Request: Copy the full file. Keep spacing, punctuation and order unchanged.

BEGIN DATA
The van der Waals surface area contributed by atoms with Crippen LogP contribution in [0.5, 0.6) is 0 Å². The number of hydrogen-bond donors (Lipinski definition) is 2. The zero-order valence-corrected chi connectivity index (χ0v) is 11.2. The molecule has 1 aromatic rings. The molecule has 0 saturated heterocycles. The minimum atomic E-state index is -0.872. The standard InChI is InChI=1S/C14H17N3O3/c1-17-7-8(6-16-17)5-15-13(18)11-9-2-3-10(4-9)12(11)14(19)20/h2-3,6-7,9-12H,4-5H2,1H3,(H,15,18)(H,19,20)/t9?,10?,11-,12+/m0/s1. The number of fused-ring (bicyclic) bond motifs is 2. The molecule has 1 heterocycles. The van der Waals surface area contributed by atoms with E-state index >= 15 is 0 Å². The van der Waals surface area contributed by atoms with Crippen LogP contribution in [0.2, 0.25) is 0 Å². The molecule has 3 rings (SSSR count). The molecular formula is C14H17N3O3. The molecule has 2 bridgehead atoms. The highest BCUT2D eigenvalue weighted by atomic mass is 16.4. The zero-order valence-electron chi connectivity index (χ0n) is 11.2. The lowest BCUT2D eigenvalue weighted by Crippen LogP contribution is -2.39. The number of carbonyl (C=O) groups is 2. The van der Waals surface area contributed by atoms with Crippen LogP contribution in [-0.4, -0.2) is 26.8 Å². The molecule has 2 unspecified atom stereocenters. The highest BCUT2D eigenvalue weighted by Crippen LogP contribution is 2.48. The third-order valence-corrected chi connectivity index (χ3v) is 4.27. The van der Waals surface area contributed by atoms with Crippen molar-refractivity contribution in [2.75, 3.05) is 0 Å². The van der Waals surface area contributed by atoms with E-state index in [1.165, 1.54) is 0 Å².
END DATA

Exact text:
The van der Waals surface area contributed by atoms with Crippen LogP contribution in [0.5, 0.6) is 0 Å². The number of hydrogen-bond donors (Lipinski definition) is 2. The zero-order valence-corrected chi connectivity index (χ0v) is 11.2. The molecule has 1 aromatic rings. The molecule has 0 saturated heterocycles. The minimum atomic E-state index is -0.872. The standard InChI is InChI=1S/C14H17N3O3/c1-17-7-8(6-16-17)5-15-13(18)11-9-2-3-10(4-9)12(11)14(19)20/h2-3,6-7,9-12H,4-5H2,1H3,(H,15,18)(H,19,20)/t9?,10?,11-,12+/m0/s1. The number of fused-ring (bicyclic) bond motifs is 2. The molecule has 1 heterocycles. The van der Waals surface area contributed by atoms with E-state index >= 15 is 0 Å². The van der Waals surface area contributed by atoms with Crippen LogP contribution in [0.2, 0.25) is 0 Å². The molecule has 3 rings (SSSR count). The molecular formula is C14H17N3O3. The molecule has 2 bridgehead atoms. The highest BCUT2D eigenvalue weighted by atomic mass is 16.4. The zero-order valence-electron chi connectivity index (χ0n) is 11.2. The lowest BCUT2D eigenvalue weighted by Crippen LogP contribution is -2.39. The number of carbonyl (C=O) groups is 2. The van der Waals surface area contributed by atoms with Crippen LogP contribution in [-0.4, -0.2) is 26.8 Å². The molecule has 2 unspecified atom stereocenters. The highest BCUT2D eigenvalue weighted by Crippen LogP contribution is 2.48. The third-order valence-corrected chi connectivity index (χ3v) is 4.27. The van der Waals surface area contributed by atoms with Crippen molar-refractivity contribution in [2.75, 3.05) is 0 Å². The van der Waals surface area contributed by atoms with E-state index in [1.165, 1.54) is 0 Å².